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Rapid Urbanization

Urbanization can be a great thing for society; it can introduce people to a modern way of life, encourage them to learn new skills and provide an overall greater level of awareness. Urbanization also has its problems; it can grow out of control, become weakened due to poor management and ultimately become counterproductive.

One of the great challenges developing urban centers in Africa face is the increased amount of garbage that they produce. Although Africa is among the least urbanized regions of the world, their rates of urbanization are among the highest in the world. There are at least 24 cities in Africa that have a population of over 1 million people. Much of the urbanization that has occurred has been rapid and uncontrolled, leading to solid, liquid and toxic wastes that have been poorly managed.

The waste has created a health crisis in many of Africa’s urban centers. Furthermore, it has spoiled much of the natural beauty that once existed there. Garbage in Africa is truly a plague that needs to be managed carefully.

Health Hazard

A visit to any major urban center in Africa today will quickly reveal the enormity of the waste management problem. From uncontrolled piles of garbage in dumps, to heaps of trash littered on the side of the road; the situation is dire.

The volume of waste is not necessarily the problem – it’s the inability to manage it that is. The root of the problem is a lack of social consensus and finances to build the proper infrastructure to take care of the problem. In the country of Nigeria, the population of more than 100 million produces 2.2 million tons of waste per year. They are in no way equipped to handle the processing of that much trash. Landfills pile up, and when they go untreated, the waste eventually seeps into the water supply creating a major health hazard. In the city of Dar es Salaam, only 24 percent of daily waste is even collected. They too are frequently at risk of contaminating their water supply. In the Zambian capital of Lusaka, there is virtually no system for controlling waste. Garbage is dumped indiscriminately in the street. Much of the waste is used up charcoal, since none of the houses have electricity. Small children walk and play in garbage-strewn areas on a regular basis.

While all waste that is unprocessed, possesses a potential threat to the population, there are specific kinds of waste that are particularly dangerous.

E-Waste Dangers

When it comes to electronics, “out with the old and in with the new” is a frequent pattern. While the developed world is getting better about disposing of electronic components responsibly, many cities in Africa are experiencing the dire effects of e-waste.

The accumulation of old and discarded computers is a huge environmental problem with serious health implications. Greenpeace recently took soil and water samples from a site near a dump in Ghana. Their findings included chemicals like thalades and dioxins, generally found in computers, which were 100 times above normal levels. These chemicals are known to harm reproductive systems in children as well as cause cancer. Ghana is known to be a dumping ground for unwanted computers, TV’s and other electronics. A local port receives shiploads of electronics on a daily basis – many of which come from all over the world. By law, the equipment is supposed to be in working order, though much of it is not. Unusable items are discarded in dumps instead of being recycled, or disposed of correctly.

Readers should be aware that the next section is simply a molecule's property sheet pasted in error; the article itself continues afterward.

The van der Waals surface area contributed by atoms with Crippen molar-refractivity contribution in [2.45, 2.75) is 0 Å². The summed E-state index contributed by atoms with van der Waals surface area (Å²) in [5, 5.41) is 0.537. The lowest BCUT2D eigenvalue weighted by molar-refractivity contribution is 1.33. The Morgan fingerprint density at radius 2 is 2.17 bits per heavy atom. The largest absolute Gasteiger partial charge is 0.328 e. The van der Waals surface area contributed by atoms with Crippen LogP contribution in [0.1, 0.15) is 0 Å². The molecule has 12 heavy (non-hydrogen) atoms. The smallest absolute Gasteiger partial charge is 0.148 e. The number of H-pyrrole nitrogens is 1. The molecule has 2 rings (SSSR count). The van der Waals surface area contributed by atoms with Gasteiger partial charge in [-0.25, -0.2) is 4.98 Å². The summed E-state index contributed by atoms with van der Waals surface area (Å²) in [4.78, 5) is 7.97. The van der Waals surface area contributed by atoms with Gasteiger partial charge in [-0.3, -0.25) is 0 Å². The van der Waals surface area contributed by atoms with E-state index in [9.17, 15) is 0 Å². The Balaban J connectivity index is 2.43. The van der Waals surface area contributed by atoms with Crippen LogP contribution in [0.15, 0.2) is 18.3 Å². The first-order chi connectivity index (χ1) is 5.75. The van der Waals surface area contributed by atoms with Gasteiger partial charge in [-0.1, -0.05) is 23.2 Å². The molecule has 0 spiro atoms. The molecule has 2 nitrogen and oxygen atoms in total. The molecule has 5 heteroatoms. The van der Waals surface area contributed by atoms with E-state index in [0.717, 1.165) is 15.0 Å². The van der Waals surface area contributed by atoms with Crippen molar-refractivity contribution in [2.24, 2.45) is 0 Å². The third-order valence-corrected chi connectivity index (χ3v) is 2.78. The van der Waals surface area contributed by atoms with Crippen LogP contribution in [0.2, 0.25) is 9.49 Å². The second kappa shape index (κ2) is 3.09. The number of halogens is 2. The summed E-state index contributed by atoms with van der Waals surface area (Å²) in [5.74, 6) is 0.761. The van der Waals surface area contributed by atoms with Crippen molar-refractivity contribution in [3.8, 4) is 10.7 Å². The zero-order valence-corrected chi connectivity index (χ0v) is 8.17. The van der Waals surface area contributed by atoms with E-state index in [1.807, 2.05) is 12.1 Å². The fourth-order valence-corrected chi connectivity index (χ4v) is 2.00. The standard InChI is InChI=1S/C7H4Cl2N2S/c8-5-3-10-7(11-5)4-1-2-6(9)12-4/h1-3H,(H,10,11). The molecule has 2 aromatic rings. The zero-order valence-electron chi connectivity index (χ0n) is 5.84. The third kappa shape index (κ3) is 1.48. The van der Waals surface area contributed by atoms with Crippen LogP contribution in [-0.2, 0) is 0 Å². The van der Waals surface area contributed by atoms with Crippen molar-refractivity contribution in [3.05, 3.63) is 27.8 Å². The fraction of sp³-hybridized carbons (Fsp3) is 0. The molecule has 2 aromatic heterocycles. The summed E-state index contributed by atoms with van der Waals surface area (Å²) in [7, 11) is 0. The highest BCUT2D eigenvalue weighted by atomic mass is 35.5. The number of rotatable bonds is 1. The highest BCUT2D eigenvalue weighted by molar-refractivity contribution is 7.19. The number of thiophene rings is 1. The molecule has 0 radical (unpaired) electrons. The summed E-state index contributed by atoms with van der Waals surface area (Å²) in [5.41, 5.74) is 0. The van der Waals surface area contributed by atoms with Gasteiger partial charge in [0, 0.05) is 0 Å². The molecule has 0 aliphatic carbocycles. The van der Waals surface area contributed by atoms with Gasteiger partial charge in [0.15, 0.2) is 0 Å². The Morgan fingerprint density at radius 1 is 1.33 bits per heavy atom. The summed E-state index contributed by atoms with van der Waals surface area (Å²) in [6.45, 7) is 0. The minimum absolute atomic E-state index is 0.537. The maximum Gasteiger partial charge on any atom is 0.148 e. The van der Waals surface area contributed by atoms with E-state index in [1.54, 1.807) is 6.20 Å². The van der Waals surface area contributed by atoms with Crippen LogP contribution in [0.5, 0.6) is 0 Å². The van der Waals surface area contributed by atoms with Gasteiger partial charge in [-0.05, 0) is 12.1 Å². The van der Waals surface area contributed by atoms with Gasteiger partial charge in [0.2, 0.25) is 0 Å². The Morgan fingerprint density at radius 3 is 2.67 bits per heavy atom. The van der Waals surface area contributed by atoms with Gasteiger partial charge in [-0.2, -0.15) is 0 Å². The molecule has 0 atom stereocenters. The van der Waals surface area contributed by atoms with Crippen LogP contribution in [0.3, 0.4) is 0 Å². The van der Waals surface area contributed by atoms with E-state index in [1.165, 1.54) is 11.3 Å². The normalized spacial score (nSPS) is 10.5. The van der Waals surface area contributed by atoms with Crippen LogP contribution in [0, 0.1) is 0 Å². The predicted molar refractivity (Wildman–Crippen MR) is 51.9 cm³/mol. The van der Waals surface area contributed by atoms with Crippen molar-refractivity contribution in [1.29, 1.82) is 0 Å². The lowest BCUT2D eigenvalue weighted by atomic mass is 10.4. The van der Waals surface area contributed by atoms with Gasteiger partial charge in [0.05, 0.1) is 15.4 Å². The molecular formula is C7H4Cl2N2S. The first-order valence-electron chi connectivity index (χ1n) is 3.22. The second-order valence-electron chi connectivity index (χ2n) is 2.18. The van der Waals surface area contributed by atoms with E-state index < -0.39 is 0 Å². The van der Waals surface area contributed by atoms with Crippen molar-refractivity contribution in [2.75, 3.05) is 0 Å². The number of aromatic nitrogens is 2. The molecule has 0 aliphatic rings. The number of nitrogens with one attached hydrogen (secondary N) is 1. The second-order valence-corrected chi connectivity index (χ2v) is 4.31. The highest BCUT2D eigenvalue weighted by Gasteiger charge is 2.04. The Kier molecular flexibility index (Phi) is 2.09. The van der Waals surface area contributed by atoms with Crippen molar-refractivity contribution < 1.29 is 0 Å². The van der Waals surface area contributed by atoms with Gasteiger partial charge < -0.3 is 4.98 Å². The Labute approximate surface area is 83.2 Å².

Most African governments do not have a program or a plan for dealing with e-waste. There are often few laws for public health sanitation, and the laws that are in place are not enforced well enough. Some developed nations, like Britain, have launched investigations into whether they are illegally dumping computers in Africa. Recently, the Environmental Protection Agency in the United States has come under investigation for contributing to illegal e-waste disposal in Africa. But even as foreign governments look into the problem, tons and tons of waste still arrives there.

The only long-term solution for the waste problem in Africa is to make better use of resources, dispose of hazardous materials in a proper manner, and develop a widespread system for reusing and recycling materials.

Reuse, Not Refuse

In Nairobi, Kenya’s capital, it is estimated that only 1 percent of plastic waste produced in the city is recycled. But the country’s National Environment Authority is striving to do something about it.

In recent years, they have placed an extra tax on plastic bags. They have also banned plastics made of materials thinner than 30 millimeters, which are considered to be less likely to be recycled. Recycling centers in the city have reused plastic to create mattresses, pillows, tiles, fence posts, lampshades, garbage cans, handbags and a host of other items. Many of the plastic products are more durable than traditional materials; plastic fence posts are termite proof and plastic tiles last much longer than clay. Recycled products are generally very economical, which is an important factor for most Kenyans who live on less than $2 a day. Workers at recycling plants in Nairobi have also found innovative ways to use other waste materials. They make charcoal out of sawdust and use many different types of biodegradable waste as manure.

They have even helped to train many women’s groups and youth groups in their skills.

Education & Consensus

Urbanization is occurring rapidly in Africa. High volumes of refuse are plaguing large urban centers and the situation is getting out of control. Educating people on the importance of recycling garbage, as well as developing a consensus on how best to implement recycling goals, is imperative. It won’t take much effort, because when people realize the value of living in a clean environment, they want to get involved and do their part.